When Philly doo-woppers Danny & the Juniors sang “Rock and Roll Is Here To Stay” back in 1958, it’s clearly a message that Brian Setzer took to heart. While the Long Island native has understandably been linked as a late 1970s/early 1980s rockabilly revivalist alongside Robert Gordon and the late Danny Gatton due to Setzer’s work in the Stray Cats, more recently swing has been his thing. This year marks the 25th anniversary of the Brian Setzer Orchestra (BSO), an outfit that picked up the big band baton a quarter century ago. It’s a musical path the guitar-playing singer-songwriter wanted to go down dating back to his early days in The Stray Cats.
“It was something that I always wanted to try. I first heard that sound when I used to watch Johnny Carson and I saw Doc Severinsen’s big band on television every night and I just imagined putting myself in front of that big band with my guitar. Believe it or not, the Stray Cats had ‘Rock This Town’ out and it was a hit around the time of the end of The Tonight Show and they asked us to go on and that was my dream,” he recalled. “I didn’t even know anything about having to write charts. I just wanted to put The Stray Cats in front of that big band just to see what it would sound like. It didn’t happen, for whatever reason. But that idea just kind of stayed there and it really got under my skin.”
Since releasing its 1994 self-titled album, the BSO has followed up with eight albums and along the way, added a Yuletide component to their musical approach. Not only has it yielded recordings like 2002’s Boogie Woogie Christmas and 2005’s Dig That Crazy Christmas, but Setzer and his crew have toured around the holidays to the point that it’s become an annual rite of passage, not unlike what Darlene Love has been doing for years. When asked how the BSO got its Christmas affiliation, Setzer admitted there was a Terminator tie-in.
“What happened was the Arnold Schwarzenegger film Jingle All the Way came out. Brian Levant was the director and I had already been doing things with the big band and they called me and asked if I could write a rocking arrangement of ‘Jingle Bells.’ Everybody knows it, so it should be easy to do but it’s not, because everybody knows it and you have to take that structure and make it your own and make it rock,” he explained. “It started with that and then KROQ, which is one of the biggest radio stations in Los Angeles, got hold of that and they just played it and played it and people called in. That got the ball rolling and then I wrote a song for Lou Rawls for that movie [‘So They Say It’s Christmas’] and I arranged that. Then I arranged ‘Sleigh Ride’ for Darlene Love with the big band and that really kicked it off. Then they just wouldn’t let me stop. The demand from people just grew every year. Really, what it does is kick off the holidays for people. It’s become a tradition that helps people get in the mood for [this time of the year] and that’s what it’s become.”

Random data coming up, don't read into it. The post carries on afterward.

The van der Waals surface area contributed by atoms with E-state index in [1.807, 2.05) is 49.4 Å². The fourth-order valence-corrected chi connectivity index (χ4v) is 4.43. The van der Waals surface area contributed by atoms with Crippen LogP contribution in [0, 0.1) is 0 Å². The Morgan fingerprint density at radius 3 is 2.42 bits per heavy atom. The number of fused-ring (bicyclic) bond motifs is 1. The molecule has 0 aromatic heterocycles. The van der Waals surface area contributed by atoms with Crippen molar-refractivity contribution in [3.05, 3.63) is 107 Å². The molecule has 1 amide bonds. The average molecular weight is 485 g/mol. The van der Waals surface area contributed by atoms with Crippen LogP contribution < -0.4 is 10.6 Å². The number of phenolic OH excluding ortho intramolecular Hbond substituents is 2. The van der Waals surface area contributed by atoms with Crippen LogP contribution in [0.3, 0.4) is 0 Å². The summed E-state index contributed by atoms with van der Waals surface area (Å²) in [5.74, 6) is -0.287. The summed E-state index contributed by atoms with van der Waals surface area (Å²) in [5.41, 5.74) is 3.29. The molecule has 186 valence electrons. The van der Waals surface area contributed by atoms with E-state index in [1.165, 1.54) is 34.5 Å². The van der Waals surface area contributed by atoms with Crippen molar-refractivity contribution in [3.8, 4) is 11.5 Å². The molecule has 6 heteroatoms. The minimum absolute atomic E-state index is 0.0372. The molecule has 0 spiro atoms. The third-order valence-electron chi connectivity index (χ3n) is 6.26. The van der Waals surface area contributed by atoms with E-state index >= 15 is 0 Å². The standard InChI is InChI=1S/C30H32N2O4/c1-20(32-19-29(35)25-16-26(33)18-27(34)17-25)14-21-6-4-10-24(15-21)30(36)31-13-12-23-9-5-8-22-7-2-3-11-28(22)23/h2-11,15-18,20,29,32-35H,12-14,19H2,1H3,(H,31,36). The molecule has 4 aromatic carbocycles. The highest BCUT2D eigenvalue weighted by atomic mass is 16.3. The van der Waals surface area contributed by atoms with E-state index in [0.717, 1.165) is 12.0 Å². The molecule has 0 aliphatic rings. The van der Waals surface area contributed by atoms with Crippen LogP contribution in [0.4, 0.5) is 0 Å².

As for what fans can expect, particularly those coming out to see a hometown boy done well at Westbury? Setzer promises a mix of old, new, borrowed and blue.
“Westbury is fun because it’s so old, spins around and has an old funkiness. I can’t get a lot of the stuff that I use like backdrops, because it’s such a little stage. But that’s the fun part of it too. Westbury rocks, because of the energy of that crowd. It’s my hometown and I probably know half the people,” he said. “This year what I’m going to do is a little tribute to some musicians who have passed away. I didn’t want to go too deep into it, but just after this year, I wanted to do two or three songs for people. I’m going to do that. I start out with the big band and then in the middle of the set, I break it down into a little fun rockabilly segment and it changes every night. It’s just a four-piece rockabilly lineup and I just kind of do what I want. That’s what’s fun for me—I do whatever I want and I change it up all the time. It’s got a little bit of everything. It’s got some new arrangements for some Christmas songs and some new rock and roll songs that I like to do.”
While Setzer is most readily identified with Massapequa, he actually spent the first seven years of his life growing up in Farmingdale. It was at a forgotten pizzeria on Main Street that he first heard The Beatles on a jukebox while running errands with his mom. Hearing George Harrison’s guitar and later being exposed to music a stone’s throw away in Manhattan would be how Setzer contracted rock and roll fever.
“Long Island was the best place to grow up. My memories of growing up were of having a great childhood. I did all the stuff that everybody else did—I played Little League baseball and I played guitar in a few little bands. I think the major difference of me being on Long Island was that I had Manhattan, which was just an hour away. So besides all the fun stuff of fishing and going out on the [Great South] Bay and regular kid’s stuff, I had that magical Manhattan, where I could go hear music and do stuff like that,” he said. “I’d hear jazz one night and then I’d go to CBGB’s to hear some punk rock. It was everything that you wanted, 24 hours a day. I think that’s the difference between growing up on Long Island versus growing up in a small town in the Midwest. You don’t have that magical city. It’s still America, but you have that big city that’s close.”
The Brian Setzer Orchestra will be appearing on Nov. 22 at NYCB Theatre @ Westbury, 960 Brush Hollow Rd., Westbury. To find out more information, visit www.livenation.com or call 877-598-8497.